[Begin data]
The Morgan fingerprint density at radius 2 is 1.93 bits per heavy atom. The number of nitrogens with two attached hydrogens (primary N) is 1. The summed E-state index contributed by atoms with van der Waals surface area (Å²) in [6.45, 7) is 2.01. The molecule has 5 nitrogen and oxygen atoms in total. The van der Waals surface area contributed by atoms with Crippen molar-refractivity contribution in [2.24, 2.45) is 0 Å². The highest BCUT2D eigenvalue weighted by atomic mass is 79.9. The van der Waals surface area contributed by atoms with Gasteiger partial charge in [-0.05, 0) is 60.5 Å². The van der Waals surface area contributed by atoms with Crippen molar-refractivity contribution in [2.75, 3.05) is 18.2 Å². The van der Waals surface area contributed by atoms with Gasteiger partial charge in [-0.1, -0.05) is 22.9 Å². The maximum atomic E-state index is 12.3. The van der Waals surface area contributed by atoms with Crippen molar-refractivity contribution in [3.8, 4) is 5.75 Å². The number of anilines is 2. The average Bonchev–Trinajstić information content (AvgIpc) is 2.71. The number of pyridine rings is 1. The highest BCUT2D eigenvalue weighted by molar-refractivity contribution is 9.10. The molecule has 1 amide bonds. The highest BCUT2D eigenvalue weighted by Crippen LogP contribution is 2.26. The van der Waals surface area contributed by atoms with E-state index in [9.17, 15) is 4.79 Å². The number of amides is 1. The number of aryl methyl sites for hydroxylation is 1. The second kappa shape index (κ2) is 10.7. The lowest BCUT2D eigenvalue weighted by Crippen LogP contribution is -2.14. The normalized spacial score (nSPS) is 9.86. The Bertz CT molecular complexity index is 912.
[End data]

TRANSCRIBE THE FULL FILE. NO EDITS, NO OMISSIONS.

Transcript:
The Morgan fingerprint density at radius 2 is 1.93 bits per heavy atom. The number of nitrogens with two attached hydrogens (primary N) is 1. The summed E-state index contributed by atoms with van der Waals surface area (Å²) in [6.45, 7) is 2.01. The molecule has 5 nitrogen and oxygen atoms in total. The van der Waals surface area contributed by atoms with Crippen molar-refractivity contribution in [2.24, 2.45) is 0 Å². The highest BCUT2D eigenvalue weighted by atomic mass is 79.9. The van der Waals surface area contributed by atoms with Gasteiger partial charge in [-0.05, 0) is 60.5 Å². The van der Waals surface area contributed by atoms with Crippen molar-refractivity contribution in [2.75, 3.05) is 18.2 Å². The van der Waals surface area contributed by atoms with Gasteiger partial charge in [-0.1, -0.05) is 22.9 Å². The maximum atomic E-state index is 12.3. The van der Waals surface area contributed by atoms with Crippen molar-refractivity contribution in [3.8, 4) is 5.75 Å². The number of anilines is 2. The average Bonchev–Trinajstić information content (AvgIpc) is 2.71. The number of pyridine rings is 1. The highest BCUT2D eigenvalue weighted by molar-refractivity contribution is 9.10. The molecule has 1 amide bonds. The highest BCUT2D eigenvalue weighted by Crippen LogP contribution is 2.26. The van der Waals surface area contributed by atoms with E-state index in [9.17, 15) is 4.79 Å². The number of amides is 1. The number of aryl methyl sites for hydroxylation is 1. The second kappa shape index (κ2) is 10.7. The lowest BCUT2D eigenvalue weighted by Crippen LogP contribution is -2.14. The normalized spacial score (nSPS) is 9.86. The Bertz CT molecular complexity index is 912.